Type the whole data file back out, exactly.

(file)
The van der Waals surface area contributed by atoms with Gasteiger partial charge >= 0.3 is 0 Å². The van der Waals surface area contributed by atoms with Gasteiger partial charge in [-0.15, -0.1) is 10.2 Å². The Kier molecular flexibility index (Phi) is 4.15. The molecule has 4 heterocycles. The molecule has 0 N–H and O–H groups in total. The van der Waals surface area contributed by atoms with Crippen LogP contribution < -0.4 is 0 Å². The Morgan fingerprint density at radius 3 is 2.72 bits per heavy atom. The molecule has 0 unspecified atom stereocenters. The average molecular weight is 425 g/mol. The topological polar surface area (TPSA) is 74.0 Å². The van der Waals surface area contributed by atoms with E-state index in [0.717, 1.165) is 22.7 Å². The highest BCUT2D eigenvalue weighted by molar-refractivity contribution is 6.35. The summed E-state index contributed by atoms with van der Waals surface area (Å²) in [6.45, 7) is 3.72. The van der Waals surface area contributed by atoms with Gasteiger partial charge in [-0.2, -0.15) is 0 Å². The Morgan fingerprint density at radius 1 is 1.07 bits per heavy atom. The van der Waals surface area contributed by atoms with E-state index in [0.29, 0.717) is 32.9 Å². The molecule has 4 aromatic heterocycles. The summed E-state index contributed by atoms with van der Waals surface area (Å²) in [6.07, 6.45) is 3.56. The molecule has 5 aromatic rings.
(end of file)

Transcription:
The van der Waals surface area contributed by atoms with Gasteiger partial charge >= 0.3 is 0 Å². The van der Waals surface area contributed by atoms with Gasteiger partial charge in [-0.15, -0.1) is 10.2 Å². The Kier molecular flexibility index (Phi) is 4.15. The molecule has 4 heterocycles. The molecule has 0 N–H and O–H groups in total. The van der Waals surface area contributed by atoms with Crippen LogP contribution < -0.4 is 0 Å². The Morgan fingerprint density at radius 3 is 2.72 bits per heavy atom. The molecule has 0 unspecified atom stereocenters. The average molecular weight is 425 g/mol. The topological polar surface area (TPSA) is 74.0 Å². The van der Waals surface area contributed by atoms with E-state index in [0.717, 1.165) is 22.7 Å². The highest BCUT2D eigenvalue weighted by molar-refractivity contribution is 6.35. The summed E-state index contributed by atoms with van der Waals surface area (Å²) in [6.45, 7) is 3.72. The van der Waals surface area contributed by atoms with Gasteiger partial charge in [-0.2, -0.15) is 0 Å². The Morgan fingerprint density at radius 1 is 1.07 bits per heavy atom. The van der Waals surface area contributed by atoms with E-state index in [0.29, 0.717) is 32.9 Å². The molecule has 4 aromatic heterocycles. The summed E-state index contributed by atoms with van der Waals surface area (Å²) in [6.07, 6.45) is 3.56. The molecule has 5 aromatic rings.